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Book Chapter

The structure and development of the Dead Sea basin: Recent studies

By
Zvi Ben-Avraham
Zvi Ben-Avraham
Department of Geophysics and Planetary Sciences, Tel Aviv University, P.O.B. 39040, Ramat Aviv, Tel Aviv, 69978, Israel
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Michael Lazar
Michael Lazar
Department of Geophysics and Planetary Sciences, Tel Aviv University, P.O.B. 39040, Ramat Aviv, Tel Aviv, 69978, Israel
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Published:
January 01, 2006

Recent studies on the evolution of the Dead Sea basin have shed light on the intricate tectonic regime of the area. Combined with newly available data from Jordan, a new picture of a symmetrical deep basin is emerging. Salt is prevalent over the entire width of the basin in the south. The original thickness of this layer was calculated to be ∼2 km, but at present it does not exceed 900 m. Crustal studies indicate a difference between the southern and northern basins, which are separated by a large, normal fault. Depth to the basement in the northern basin is estimated to be 6–8 km, while that of the southern basin is 12 km. Relocation of deep earthquakes revealed that the majority of well-constrained micro-earthquakes (ML ≤ 3.2) occurred at depths much deeper than previously expected (20–32 km). Seismicity and the low value of regional heat flow suggest that the lower crust might be cool and brittle. A lithospheric strength profile was calculated, indicating a narrow brittle-to-ductile transition at a depth of 31 km. Uplift measurements, submersible studies, and combined geological-geophysical mapping are some of the new techniques applied to the area to solve the complex neotectonic structure. Results indicate that the southern and northern basins are both currently active. In addition to tectonics, activity is also inferred by the presence of salt diapirs, whose uplift or subsidence may be related to current motion along active faults. Discrepancies in earthquake-reoccurrence times may indicate that the main fault in the northern Dead Sea basin, the Jericho fault (also known as the Jordan fault), is segmented, or that earthquakes occur in clusters. One such segment is responsible for the formation of a small subbasin on the northwestern shore of the lake, the Qumran basin, whose complex neotectonic regime includes strike-slip, reverse and normal faulting, folding, right bending splays, and a migrating depocenter. Recent global positioning system measurements provide slip-rates of 2.6–3.8 mm/yr for the current plate motion in this area. An open crack between the seafloor and a sharp bathymetric cliff in the lake provides visual evidence for this motion, while data from shallow seismic surveys present paleoseismic information on this activity.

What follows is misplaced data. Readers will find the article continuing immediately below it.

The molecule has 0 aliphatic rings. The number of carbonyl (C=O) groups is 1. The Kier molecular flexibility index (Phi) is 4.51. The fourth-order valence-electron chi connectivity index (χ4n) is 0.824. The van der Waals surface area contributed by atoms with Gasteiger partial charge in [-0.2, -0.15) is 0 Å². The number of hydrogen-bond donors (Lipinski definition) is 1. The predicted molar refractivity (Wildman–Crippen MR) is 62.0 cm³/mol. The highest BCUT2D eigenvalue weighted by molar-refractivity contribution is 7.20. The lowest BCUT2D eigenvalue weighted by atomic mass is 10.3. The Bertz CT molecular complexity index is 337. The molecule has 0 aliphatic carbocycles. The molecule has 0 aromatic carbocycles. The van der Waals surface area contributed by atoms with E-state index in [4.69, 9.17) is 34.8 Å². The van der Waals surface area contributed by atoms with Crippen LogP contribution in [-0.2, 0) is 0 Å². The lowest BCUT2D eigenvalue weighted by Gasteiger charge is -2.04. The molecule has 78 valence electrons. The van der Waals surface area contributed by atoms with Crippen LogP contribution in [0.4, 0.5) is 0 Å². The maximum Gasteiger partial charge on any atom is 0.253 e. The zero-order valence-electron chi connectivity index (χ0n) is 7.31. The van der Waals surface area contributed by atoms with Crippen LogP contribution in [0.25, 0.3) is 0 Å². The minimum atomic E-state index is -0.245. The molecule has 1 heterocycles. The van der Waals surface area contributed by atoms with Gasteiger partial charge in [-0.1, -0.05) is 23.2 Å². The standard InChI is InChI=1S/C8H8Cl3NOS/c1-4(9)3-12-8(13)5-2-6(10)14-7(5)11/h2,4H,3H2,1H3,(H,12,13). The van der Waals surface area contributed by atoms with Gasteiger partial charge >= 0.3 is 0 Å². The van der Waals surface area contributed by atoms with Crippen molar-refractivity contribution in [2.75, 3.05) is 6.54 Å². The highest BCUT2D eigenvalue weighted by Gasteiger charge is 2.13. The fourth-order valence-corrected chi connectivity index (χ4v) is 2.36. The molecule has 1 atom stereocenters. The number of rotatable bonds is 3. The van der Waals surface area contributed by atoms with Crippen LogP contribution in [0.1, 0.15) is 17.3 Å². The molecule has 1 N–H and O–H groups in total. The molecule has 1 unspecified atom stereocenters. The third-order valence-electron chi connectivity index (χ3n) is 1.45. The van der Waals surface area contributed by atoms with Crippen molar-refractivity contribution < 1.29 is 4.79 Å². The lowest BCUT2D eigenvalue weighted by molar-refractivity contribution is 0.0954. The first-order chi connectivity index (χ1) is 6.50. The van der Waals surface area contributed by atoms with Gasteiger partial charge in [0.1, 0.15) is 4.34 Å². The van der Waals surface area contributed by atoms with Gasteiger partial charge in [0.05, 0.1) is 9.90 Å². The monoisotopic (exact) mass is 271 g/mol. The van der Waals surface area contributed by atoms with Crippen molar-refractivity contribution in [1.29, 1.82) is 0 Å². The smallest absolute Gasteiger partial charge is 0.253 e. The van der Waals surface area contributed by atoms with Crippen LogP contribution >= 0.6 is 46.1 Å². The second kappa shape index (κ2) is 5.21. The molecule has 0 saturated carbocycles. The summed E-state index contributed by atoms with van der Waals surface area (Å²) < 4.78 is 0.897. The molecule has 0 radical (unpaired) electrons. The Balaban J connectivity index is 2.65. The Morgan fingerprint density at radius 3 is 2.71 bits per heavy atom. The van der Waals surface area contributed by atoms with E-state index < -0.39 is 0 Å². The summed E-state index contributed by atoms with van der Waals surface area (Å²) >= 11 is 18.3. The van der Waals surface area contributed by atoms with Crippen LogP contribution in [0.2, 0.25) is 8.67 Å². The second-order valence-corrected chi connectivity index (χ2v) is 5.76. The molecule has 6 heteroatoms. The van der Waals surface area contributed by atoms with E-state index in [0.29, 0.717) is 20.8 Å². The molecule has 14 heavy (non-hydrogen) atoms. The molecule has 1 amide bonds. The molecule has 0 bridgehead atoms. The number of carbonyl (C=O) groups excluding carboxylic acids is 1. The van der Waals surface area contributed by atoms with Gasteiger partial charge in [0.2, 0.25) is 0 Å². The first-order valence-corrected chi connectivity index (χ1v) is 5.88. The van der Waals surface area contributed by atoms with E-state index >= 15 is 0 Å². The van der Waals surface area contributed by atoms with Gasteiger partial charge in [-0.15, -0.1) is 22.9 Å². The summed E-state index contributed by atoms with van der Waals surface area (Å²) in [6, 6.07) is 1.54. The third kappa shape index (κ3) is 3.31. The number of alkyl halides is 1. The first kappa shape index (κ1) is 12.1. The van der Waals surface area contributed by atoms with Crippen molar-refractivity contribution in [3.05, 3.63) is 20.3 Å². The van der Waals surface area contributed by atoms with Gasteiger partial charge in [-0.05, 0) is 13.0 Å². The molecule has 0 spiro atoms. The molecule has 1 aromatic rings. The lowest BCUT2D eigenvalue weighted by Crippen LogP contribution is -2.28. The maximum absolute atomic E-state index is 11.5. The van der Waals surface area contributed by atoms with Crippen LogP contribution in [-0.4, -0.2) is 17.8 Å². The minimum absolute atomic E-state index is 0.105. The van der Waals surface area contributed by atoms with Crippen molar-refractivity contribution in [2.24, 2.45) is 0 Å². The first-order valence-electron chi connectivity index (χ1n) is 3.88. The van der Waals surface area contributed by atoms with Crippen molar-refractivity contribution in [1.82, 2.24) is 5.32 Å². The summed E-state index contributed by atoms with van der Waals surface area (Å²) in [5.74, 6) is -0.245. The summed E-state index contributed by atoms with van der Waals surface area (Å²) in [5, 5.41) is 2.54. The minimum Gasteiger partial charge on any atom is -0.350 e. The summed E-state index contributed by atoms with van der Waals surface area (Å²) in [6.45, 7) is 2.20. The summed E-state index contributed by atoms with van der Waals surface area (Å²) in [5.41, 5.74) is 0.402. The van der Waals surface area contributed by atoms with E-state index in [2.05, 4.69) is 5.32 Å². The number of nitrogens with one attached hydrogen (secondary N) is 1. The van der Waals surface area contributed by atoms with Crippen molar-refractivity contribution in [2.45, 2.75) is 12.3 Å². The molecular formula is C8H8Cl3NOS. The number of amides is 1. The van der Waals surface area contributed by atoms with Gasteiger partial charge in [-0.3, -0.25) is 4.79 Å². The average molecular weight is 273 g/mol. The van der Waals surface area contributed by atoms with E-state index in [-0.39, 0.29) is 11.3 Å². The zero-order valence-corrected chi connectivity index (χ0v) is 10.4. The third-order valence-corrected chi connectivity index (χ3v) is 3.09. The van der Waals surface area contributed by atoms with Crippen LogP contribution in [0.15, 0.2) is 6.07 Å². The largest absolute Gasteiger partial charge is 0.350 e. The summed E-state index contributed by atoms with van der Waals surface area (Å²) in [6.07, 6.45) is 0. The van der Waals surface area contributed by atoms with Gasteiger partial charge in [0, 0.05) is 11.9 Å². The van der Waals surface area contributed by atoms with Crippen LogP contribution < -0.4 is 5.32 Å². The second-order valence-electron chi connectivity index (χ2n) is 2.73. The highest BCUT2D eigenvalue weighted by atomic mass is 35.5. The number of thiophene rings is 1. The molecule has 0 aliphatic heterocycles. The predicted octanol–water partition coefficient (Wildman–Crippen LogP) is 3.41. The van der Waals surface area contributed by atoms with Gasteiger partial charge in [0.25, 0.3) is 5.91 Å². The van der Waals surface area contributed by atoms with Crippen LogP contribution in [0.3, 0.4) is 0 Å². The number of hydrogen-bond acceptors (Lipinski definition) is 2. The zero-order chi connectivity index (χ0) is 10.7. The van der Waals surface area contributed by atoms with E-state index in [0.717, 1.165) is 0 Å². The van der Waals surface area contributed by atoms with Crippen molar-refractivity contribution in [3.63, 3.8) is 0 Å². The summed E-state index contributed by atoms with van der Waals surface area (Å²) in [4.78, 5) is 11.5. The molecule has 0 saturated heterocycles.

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Contents

GSA Special Papers

New Frontiers in Dead Sea Paleoenvironmental Research

Yehouda Enzel
Yehouda Enzel
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Amotz Agnon
Amotz Agnon
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Mordechai Stein
Mordechai Stein
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Geological Society of America
Volume
401
ISBN print:
9780813724010
Publication date:
January 01, 2006

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